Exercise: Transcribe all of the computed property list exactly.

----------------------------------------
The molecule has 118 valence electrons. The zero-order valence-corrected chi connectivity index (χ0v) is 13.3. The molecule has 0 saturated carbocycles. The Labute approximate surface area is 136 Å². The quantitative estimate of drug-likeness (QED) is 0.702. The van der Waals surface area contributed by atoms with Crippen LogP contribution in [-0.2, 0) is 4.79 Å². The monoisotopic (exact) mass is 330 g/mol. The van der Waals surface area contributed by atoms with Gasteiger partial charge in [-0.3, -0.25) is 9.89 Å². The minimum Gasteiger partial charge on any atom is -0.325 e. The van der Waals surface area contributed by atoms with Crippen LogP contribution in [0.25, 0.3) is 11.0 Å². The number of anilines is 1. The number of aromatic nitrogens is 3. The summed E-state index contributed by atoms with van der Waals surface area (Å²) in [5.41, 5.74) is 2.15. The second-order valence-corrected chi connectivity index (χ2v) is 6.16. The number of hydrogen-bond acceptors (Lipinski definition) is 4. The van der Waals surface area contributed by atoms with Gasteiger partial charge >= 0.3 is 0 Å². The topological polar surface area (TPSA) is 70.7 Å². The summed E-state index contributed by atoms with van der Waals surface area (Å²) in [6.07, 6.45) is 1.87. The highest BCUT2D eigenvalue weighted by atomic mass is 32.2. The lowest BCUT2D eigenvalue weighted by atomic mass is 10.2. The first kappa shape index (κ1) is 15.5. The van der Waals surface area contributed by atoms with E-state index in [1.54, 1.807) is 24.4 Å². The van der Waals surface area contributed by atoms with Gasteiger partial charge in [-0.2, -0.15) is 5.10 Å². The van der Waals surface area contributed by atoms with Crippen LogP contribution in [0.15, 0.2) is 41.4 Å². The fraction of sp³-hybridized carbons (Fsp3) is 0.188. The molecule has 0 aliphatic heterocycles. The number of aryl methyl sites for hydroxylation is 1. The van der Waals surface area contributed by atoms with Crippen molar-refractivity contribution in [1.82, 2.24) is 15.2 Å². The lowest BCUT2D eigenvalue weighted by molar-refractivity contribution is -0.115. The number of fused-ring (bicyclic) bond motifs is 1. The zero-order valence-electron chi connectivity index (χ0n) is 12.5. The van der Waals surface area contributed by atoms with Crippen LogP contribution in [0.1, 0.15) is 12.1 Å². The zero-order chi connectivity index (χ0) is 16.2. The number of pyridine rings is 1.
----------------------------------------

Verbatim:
The molecule has 118 valence electrons. The zero-order valence-corrected chi connectivity index (χ0v) is 13.3. The molecule has 0 saturated carbocycles. The Labute approximate surface area is 136 Å². The quantitative estimate of drug-likeness (QED) is 0.702. The van der Waals surface area contributed by atoms with Crippen LogP contribution in [-0.2, 0) is 4.79 Å². The monoisotopic (exact) mass is 330 g/mol. The van der Waals surface area contributed by atoms with Gasteiger partial charge in [-0.3, -0.25) is 9.89 Å². The minimum Gasteiger partial charge on any atom is -0.325 e. The van der Waals surface area contributed by atoms with Crippen LogP contribution in [0.25, 0.3) is 11.0 Å². The number of anilines is 1. The number of aromatic nitrogens is 3. The summed E-state index contributed by atoms with van der Waals surface area (Å²) in [5.41, 5.74) is 2.15. The second-order valence-corrected chi connectivity index (χ2v) is 6.16. The number of hydrogen-bond acceptors (Lipinski definition) is 4. The van der Waals surface area contributed by atoms with Gasteiger partial charge >= 0.3 is 0 Å². The topological polar surface area (TPSA) is 70.7 Å². The summed E-state index contributed by atoms with van der Waals surface area (Å²) in [6.07, 6.45) is 1.87. The highest BCUT2D eigenvalue weighted by atomic mass is 32.2. The lowest BCUT2D eigenvalue weighted by atomic mass is 10.2. The first kappa shape index (κ1) is 15.5. The van der Waals surface area contributed by atoms with E-state index in [1.54, 1.807) is 24.4 Å². The van der Waals surface area contributed by atoms with Gasteiger partial charge in [-0.2, -0.15) is 5.10 Å². The van der Waals surface area contributed by atoms with Crippen LogP contribution in [0.15, 0.2) is 41.4 Å². The fraction of sp³-hybridized carbons (Fsp3) is 0.188. The molecule has 0 aliphatic heterocycles. The number of aryl methyl sites for hydroxylation is 1. The van der Waals surface area contributed by atoms with Crippen molar-refractivity contribution in [1.82, 2.24) is 15.2 Å². The lowest BCUT2D eigenvalue weighted by molar-refractivity contribution is -0.115. The number of fused-ring (bicyclic) bond motifs is 1. The zero-order valence-electron chi connectivity index (χ0n) is 12.5. The van der Waals surface area contributed by atoms with Crippen LogP contribution in [0.1, 0.15) is 12.1 Å². The zero-order chi connectivity index (χ0) is 16.2. The number of pyridine rings is 1.